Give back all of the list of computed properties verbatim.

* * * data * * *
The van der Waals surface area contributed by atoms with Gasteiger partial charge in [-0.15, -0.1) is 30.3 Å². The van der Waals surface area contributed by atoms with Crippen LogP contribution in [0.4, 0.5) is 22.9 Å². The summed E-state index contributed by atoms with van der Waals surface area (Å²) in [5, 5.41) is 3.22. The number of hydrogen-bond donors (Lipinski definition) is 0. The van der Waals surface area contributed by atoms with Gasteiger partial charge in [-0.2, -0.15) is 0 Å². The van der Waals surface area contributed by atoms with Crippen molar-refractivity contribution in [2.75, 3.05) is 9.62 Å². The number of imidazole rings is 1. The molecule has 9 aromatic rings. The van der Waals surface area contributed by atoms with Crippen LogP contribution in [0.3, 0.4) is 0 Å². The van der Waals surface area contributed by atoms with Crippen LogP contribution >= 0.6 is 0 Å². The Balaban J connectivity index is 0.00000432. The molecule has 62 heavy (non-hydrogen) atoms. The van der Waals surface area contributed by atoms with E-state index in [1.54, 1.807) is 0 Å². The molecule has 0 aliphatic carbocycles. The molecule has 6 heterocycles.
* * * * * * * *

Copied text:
The van der Waals surface area contributed by atoms with Gasteiger partial charge in [-0.15, -0.1) is 30.3 Å². The van der Waals surface area contributed by atoms with Crippen LogP contribution in [0.4, 0.5) is 22.9 Å². The summed E-state index contributed by atoms with van der Waals surface area (Å²) in [5, 5.41) is 3.22. The number of hydrogen-bond donors (Lipinski definition) is 0. The van der Waals surface area contributed by atoms with Gasteiger partial charge in [-0.2, -0.15) is 0 Å². The van der Waals surface area contributed by atoms with Crippen molar-refractivity contribution in [2.75, 3.05) is 9.62 Å². The number of imidazole rings is 1. The molecule has 9 aromatic rings. The van der Waals surface area contributed by atoms with Crippen LogP contribution in [0.3, 0.4) is 0 Å². The van der Waals surface area contributed by atoms with Crippen LogP contribution >= 0.6 is 0 Å². The Balaban J connectivity index is 0.00000432. The molecule has 62 heavy (non-hydrogen) atoms. The van der Waals surface area contributed by atoms with E-state index in [1.54, 1.807) is 0 Å². The molecule has 0 aliphatic carbocycles. The molecule has 6 heterocycles.